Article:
Rather late to today’s banker bashing frenzy, beaten to it by both Boris Johnson and Ed Miliband – united in calling for imprisonment of those guilty of manipulating the Libor interest rate in Barclays and other banks – and by the Prime Minister, George Osborne finally bounded out from behind his junior punchbags and addressed the Commons on the City’s freshest scandal.
He spoke authoritatively of the changes the coalition will bring in to fix the “systemic failures” revealed by Barclays bankers’ wilful transgressions, and in light of the FSA’s investigation report, which he dramatically labelled an “epitaph to the age of irresponsibility.”
The coalition will abolish the whole tripartite regulatory system of the previous government, to be replaced with a “new, far tougher regulatory system,” updating the Financial Services Bill, and will establish a “new Conduct Authority” with “razor-like focus” on market abuse.
Although all worthy proposals, Osborne was rather limp on the pivotal populist point: punishment of those responsible. He skirted the issue of imprisoning bankers: “I cannot comment today on possible criminal investigations for individuals involved in this activity,” letting Miliband’s earlier call for “criminal prosecutions” overshadow his rather rhetorically dry solutions.
Although he was most likely relishing the opportunity to redeem himself after another embarrassing budget u-turn this week, speaking with gusto and asking the opposition for “silence” and “perhaps an apology” in a wicked aside, his indictment of the City’s culture and malpractice was unfortunately obscured by political point-scoring.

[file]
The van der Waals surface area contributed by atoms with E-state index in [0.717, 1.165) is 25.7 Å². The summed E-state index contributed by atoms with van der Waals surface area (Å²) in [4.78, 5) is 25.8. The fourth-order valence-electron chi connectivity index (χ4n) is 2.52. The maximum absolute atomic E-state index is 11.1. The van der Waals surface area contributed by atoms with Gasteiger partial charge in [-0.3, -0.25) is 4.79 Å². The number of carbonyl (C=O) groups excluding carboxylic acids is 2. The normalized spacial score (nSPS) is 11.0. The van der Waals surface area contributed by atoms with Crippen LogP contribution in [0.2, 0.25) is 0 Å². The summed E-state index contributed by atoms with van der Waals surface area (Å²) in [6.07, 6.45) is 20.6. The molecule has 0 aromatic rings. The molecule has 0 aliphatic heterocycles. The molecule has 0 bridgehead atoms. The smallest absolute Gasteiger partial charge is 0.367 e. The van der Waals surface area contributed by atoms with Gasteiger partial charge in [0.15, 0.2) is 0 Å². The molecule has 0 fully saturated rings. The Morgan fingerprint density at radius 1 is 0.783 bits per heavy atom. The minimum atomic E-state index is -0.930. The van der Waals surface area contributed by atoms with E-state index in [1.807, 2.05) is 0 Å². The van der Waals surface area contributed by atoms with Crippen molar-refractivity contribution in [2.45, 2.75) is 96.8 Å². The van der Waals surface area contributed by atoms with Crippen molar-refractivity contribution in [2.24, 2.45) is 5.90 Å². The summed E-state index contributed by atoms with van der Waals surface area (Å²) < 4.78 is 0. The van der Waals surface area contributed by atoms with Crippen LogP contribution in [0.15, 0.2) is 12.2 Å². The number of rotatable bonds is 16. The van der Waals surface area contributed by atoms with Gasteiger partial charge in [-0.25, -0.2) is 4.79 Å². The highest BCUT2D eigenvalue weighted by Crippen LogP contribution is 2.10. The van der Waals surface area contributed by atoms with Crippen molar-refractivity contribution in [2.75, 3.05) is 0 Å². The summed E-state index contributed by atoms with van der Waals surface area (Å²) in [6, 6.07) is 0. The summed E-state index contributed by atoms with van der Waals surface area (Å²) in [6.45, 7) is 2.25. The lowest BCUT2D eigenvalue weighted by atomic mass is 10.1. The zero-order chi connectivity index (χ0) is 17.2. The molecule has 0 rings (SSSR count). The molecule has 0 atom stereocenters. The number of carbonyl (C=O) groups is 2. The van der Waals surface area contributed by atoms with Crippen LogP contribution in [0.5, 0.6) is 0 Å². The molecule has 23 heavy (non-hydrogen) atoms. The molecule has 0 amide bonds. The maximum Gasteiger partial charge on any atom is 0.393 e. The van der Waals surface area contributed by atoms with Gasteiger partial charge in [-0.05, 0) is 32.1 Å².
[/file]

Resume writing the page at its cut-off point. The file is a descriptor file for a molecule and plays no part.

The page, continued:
Twice he emphasised that the FSA’s report into the scandal found the worst abuses occurred in the build-up to the financial crisis, under Labour, calling the report “a shocking indictment of culture at banks like Barclays in the run up to financial crisis.” He then harangued the opposition benches about Ed Balls’ absence, noting that “he was there every single day while these abuses were taking place.”
While much blame can be placed on Labour’s regulatory system for both the banking crisis and abuses that are regularly unfolding before the eyes of an incredulous public, the chancellor's focus today should have remained on the reputation of the City being “at stake” - as put to him by shadow chief secretary to the Treasury Rachel Reeves - and a culture change, something that all parties agree to be critical.
Osborne had a chance to emerge this week as a competent and caring politician, with the opportunity to engage in some good old-fashioned, and indeed highly justified, banker bashing, but instead risked alienating the public by predictable Labour-hounding and ambivalence over the matter of punishing bankers.